How to calculate the power supply and check how much I have?

Osama Javaid January 29, 2012
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I have this system configuration:
Intel DH61WW motherboard
Intel Core i3-2100 3.10 GHz
4GB DDR3 RAM
nVidia GT 430 2GB

And I want to install a DVD-Writer, a webcam and a printer in future. How can I know the power supply needed when all of these components are performing at highest possible limit and how can I know how much power supply is installed in my PC now?

  1. tasiere allen
    September 17, 2012 at 5:02 pm

    I don't get it

  2. Anonymous
    January 30, 2012 at 9:52 am

    eXtreme Power Supply Calculator 
    http://extreme.outervision.com/psucalculator.jsp

    Journey Systems Power Supply Calculator
    http://www.journeysystems.com/support/calculator/

    Power Supplies: How Much Power Do You Need?
    http://www.pcpower.com/technology/power_usage/

    How Do I Test the Power Supply in My Computer?
    http://pcsupport.about.com/od/toolsofthetrade/f/powersupplytest.htm

  3. FIDELIS
    January 30, 2012 at 7:29 am

    Hello, like previous comment said, it should not affect power too much when you include the hardware you mention.  The webcam will only use the USB power, the printer should not matter and the DVD writer should not be much.  To find out how much power you will need after everything is included you could use a power supply calculator.  Here is the thermaltake power supply calculator.  I already chose some of the numbers you have based in your processor, cpu, graphics card, 1 harddrive and memory.  Also added the one extra USB device.  It says that your system would be using around 277 watts.  Visit the next link, and pick your component or edit the ones I used:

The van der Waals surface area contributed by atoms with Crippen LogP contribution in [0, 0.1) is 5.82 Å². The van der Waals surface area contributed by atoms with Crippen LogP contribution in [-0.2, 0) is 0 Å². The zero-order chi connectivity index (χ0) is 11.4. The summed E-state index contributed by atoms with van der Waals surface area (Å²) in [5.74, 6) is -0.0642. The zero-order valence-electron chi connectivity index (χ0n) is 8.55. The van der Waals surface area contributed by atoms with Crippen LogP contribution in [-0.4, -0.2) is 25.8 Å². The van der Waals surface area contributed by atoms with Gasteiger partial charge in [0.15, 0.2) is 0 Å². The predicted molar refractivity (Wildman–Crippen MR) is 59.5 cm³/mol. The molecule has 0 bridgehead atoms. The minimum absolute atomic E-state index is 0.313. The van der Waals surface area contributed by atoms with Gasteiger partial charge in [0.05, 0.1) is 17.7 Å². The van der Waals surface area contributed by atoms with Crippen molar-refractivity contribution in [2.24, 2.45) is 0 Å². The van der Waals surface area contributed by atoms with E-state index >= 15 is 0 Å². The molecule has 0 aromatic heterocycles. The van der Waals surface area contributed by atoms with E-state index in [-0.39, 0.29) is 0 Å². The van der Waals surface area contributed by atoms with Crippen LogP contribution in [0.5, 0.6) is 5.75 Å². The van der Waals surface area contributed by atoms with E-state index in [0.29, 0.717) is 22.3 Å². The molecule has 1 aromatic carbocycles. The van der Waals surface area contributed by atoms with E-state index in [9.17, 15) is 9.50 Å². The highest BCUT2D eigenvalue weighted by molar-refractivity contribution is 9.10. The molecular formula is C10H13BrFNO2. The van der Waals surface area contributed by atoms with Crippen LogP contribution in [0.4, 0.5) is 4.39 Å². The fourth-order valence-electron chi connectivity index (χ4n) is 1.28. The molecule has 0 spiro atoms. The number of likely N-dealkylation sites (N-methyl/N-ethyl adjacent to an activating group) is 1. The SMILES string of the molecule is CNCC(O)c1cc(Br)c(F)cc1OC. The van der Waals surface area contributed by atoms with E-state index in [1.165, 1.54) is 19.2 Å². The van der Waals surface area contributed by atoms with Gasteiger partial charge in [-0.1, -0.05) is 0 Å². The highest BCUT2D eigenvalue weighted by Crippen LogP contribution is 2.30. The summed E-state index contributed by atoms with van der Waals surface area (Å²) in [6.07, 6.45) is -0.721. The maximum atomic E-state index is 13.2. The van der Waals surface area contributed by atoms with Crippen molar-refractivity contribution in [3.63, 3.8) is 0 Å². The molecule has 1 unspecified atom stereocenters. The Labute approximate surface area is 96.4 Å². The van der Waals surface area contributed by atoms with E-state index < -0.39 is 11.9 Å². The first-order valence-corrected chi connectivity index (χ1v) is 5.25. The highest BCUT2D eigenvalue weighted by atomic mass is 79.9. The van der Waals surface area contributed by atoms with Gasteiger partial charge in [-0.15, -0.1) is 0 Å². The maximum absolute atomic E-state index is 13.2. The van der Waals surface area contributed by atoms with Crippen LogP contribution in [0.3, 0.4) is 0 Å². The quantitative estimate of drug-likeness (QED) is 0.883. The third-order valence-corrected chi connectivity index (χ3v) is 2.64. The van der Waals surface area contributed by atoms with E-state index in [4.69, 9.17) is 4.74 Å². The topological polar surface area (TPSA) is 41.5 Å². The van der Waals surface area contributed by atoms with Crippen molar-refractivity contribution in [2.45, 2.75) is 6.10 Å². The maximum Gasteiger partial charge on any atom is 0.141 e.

http://www.thermaltake.outervision.com/Power

    Here is another power supply calculator:
    http://educations.newegg.com/tool/psucalc/index.html

    To find out the wattage of your current power supply, you could open the tower and see the specs for it on the side.  You could also try checking the manufacturer's site for the specs for your model and brand.  Some times it tells you the wattage there.

  4. M.S. Smith
    January 30, 2012 at 1:02 am

    The bad news is that there's no way to know for sure how much power these components will require. Manufacturers of peripherals normally don't publish that information.

    The good news is that they don't publish that information because it doesn't really matter. All the components you mentioned are going to draw minimal power. And I'd be very surprised if the printer didn't have it own power adapter.

    So this isn't an issue you need be concerned about.